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Bling Bling maybe THE PROBLEM

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					Bling Bling maybe THE PROBLEM in Alberta
In Alberta the law states If contact between moving parts of machinery, electrically energized equipment or part of the work process and a worker’s clothing, jewellery or hair is likely, a worker must (a) wear clothing that fits closely to the body, (b) not wear bracelets, rings, dangling neckwear, a wristwatch or similar articles, and (c) have head and facial hair that is short or confined and cannot be snagged or caught. (3) Despite subsections (1) and (2), a worker may wear a medical alert bracelet that has a breakaway or tear away band. Industrial manufacturing, food processing, chemical plants, warehousing and even office areas have unique hazards. No matter what type of work you do, you must be aware of these hazards and dress appropriately for the job. Allowing long hair, loose clothing and jewellery to get tangled in moving parts and machinery causes many injuries and deaths each year We’ve all heard the old sayings: “An ounce of prevention is worth a pound of cure” or... “Better safe than sorry.” These are all wise words to live by that have stood the test of time. Safety, in many cases, should be plain common sense. Today workers of all ages and sexes are wearing more and more jewellery (blingbling). From the traditional watch, precious wedding or engagement ring (s), bracelet (s), necklace (s) to the trendy body piercing to "beautify" the nose, tongue, lip/cheek, belly button, navel and the "other" body parts.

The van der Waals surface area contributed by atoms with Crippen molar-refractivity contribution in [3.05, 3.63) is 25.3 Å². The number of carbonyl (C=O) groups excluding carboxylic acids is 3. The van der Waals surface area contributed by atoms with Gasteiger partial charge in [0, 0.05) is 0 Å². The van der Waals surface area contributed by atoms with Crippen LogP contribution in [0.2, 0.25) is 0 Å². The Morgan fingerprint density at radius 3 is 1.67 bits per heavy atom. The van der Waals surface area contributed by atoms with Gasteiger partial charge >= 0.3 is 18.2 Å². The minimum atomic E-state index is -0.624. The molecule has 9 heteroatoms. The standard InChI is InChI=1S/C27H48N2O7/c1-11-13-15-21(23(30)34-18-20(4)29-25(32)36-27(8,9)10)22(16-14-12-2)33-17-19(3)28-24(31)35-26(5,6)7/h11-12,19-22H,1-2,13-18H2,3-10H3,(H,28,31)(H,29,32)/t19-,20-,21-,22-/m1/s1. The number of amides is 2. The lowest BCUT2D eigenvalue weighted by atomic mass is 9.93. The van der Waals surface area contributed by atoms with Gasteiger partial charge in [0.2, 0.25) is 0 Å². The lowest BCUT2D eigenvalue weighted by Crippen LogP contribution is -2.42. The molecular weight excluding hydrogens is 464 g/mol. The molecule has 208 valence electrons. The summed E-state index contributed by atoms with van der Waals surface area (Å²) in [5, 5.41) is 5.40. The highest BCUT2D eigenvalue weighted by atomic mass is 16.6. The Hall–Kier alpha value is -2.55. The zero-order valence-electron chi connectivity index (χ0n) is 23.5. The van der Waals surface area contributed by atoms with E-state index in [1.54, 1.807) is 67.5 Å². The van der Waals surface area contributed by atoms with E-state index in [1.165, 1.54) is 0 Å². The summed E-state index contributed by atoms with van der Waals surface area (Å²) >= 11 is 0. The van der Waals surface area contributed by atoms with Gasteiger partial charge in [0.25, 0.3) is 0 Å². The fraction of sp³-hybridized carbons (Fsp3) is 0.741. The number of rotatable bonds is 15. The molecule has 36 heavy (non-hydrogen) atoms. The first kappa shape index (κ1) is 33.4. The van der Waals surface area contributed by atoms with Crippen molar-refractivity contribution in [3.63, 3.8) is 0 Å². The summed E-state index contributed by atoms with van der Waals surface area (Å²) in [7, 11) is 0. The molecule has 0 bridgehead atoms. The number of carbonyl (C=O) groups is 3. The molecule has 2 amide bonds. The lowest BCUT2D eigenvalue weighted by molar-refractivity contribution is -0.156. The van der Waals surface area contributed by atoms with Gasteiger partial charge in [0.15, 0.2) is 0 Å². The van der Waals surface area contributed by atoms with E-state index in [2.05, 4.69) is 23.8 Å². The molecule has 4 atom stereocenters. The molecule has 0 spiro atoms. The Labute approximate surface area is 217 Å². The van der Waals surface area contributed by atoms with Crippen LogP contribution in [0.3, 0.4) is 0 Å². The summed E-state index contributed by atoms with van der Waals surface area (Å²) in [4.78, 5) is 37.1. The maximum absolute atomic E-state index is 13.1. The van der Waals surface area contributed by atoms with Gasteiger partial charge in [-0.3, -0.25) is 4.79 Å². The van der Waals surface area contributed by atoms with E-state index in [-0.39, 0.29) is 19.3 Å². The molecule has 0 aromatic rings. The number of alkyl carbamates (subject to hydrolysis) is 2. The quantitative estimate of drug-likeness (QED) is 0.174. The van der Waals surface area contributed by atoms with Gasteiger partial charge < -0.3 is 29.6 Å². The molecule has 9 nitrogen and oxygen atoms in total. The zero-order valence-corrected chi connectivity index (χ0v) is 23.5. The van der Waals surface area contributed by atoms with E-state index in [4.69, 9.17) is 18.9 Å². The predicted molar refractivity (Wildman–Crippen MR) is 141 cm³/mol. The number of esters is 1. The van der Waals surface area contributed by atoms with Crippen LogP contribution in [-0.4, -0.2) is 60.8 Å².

And let's not overlook religious and Medic Alert Identification (bracelets, necklaces) jewellery displaying emergency life-saving medical information.

Hazards of wearing any-and-all jewellery in most workplaces.